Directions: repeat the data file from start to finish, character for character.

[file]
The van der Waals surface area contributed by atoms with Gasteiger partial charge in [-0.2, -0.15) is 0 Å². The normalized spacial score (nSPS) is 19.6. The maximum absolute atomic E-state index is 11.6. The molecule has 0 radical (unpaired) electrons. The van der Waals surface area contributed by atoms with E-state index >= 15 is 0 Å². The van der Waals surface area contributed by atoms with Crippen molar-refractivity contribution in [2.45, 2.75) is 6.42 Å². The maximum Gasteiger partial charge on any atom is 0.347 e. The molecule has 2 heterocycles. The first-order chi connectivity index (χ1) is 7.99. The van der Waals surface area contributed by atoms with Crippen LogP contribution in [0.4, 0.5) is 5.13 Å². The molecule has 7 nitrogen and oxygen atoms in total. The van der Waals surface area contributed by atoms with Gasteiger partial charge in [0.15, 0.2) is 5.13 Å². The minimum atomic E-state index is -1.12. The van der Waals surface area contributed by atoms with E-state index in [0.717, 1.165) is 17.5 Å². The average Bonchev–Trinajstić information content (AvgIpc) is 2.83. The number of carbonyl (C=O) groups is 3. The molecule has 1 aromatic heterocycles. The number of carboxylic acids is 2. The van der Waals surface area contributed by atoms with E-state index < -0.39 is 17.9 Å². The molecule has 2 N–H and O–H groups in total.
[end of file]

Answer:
The van der Waals surface area contributed by atoms with Gasteiger partial charge in [-0.2, -0.15) is 0 Å². The normalized spacial score (nSPS) is 19.6. The maximum absolute atomic E-state index is 11.6. The molecule has 0 radical (unpaired) electrons. The van der Waals surface area contributed by atoms with E-state index >= 15 is 0 Å². The van der Waals surface area contributed by atoms with Crippen molar-refractivity contribution in [2.45, 2.75) is 6.42 Å². The maximum Gasteiger partial charge on any atom is 0.347 e. The molecule has 2 heterocycles. The first-order chi connectivity index (χ1) is 7.99. The van der Waals surface area contributed by atoms with Crippen LogP contribution in [0.4, 0.5) is 5.13 Å². The molecule has 7 nitrogen and oxygen atoms in total. The van der Waals surface area contributed by atoms with Gasteiger partial charge in [0.15, 0.2) is 5.13 Å². The minimum atomic E-state index is -1.12. The van der Waals surface area contributed by atoms with E-state index in [0.717, 1.165) is 17.5 Å². The average Bonchev–Trinajstić information content (AvgIpc) is 2.83. The number of carbonyl (C=O) groups is 3. The molecule has 1 aromatic heterocycles. The number of carboxylic acids is 2. The van der Waals surface area contributed by atoms with E-state index < -0.39 is 17.9 Å². The molecule has 2 N–H and O–H groups in total.